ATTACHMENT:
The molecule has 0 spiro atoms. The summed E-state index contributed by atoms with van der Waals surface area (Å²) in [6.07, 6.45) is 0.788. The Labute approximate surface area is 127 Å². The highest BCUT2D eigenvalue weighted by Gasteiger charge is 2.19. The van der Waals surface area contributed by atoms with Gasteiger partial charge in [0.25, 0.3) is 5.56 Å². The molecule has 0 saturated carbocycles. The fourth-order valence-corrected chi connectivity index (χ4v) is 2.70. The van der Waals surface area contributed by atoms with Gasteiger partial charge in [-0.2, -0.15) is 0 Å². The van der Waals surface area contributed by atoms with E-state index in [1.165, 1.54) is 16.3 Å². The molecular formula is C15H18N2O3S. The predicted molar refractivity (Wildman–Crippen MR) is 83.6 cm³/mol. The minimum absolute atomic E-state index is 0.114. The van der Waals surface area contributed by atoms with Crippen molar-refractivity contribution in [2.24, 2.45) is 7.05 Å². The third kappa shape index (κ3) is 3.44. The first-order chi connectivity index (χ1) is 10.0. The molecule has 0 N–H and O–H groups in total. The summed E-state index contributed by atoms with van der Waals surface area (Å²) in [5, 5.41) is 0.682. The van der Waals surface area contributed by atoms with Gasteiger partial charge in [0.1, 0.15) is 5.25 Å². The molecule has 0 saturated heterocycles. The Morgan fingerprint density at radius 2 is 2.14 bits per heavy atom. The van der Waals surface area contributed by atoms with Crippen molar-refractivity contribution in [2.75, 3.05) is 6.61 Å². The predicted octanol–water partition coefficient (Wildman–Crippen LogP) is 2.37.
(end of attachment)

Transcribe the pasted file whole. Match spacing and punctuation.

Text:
The molecule has 0 spiro atoms. The summed E-state index contributed by atoms with van der Waals surface area (Å²) in [6.07, 6.45) is 0.788. The Labute approximate surface area is 127 Å². The highest BCUT2D eigenvalue weighted by Gasteiger charge is 2.19. The van der Waals surface area contributed by atoms with Gasteiger partial charge in [0.25, 0.3) is 5.56 Å². The molecule has 0 saturated carbocycles. The fourth-order valence-corrected chi connectivity index (χ4v) is 2.70. The van der Waals surface area contributed by atoms with Gasteiger partial charge in [-0.2, -0.15) is 0 Å². The van der Waals surface area contributed by atoms with E-state index in [1.165, 1.54) is 16.3 Å². The molecular formula is C15H18N2O3S. The predicted molar refractivity (Wildman–Crippen MR) is 83.6 cm³/mol. The minimum absolute atomic E-state index is 0.114. The van der Waals surface area contributed by atoms with Crippen molar-refractivity contribution in [2.24, 2.45) is 7.05 Å². The third kappa shape index (κ3) is 3.44. The first-order chi connectivity index (χ1) is 10.0. The molecule has 0 N–H and O–H groups in total. The summed E-state index contributed by atoms with van der Waals surface area (Å²) in [5, 5.41) is 0.682. The van der Waals surface area contributed by atoms with Gasteiger partial charge in [0.1, 0.15) is 5.25 Å². The molecule has 0 saturated heterocycles. The Morgan fingerprint density at radius 2 is 2.14 bits per heavy atom. The van der Waals surface area contributed by atoms with Crippen molar-refractivity contribution in [2.75, 3.05) is 6.61 Å². The predicted octanol–water partition coefficient (Wildman–Crippen LogP) is 2.37.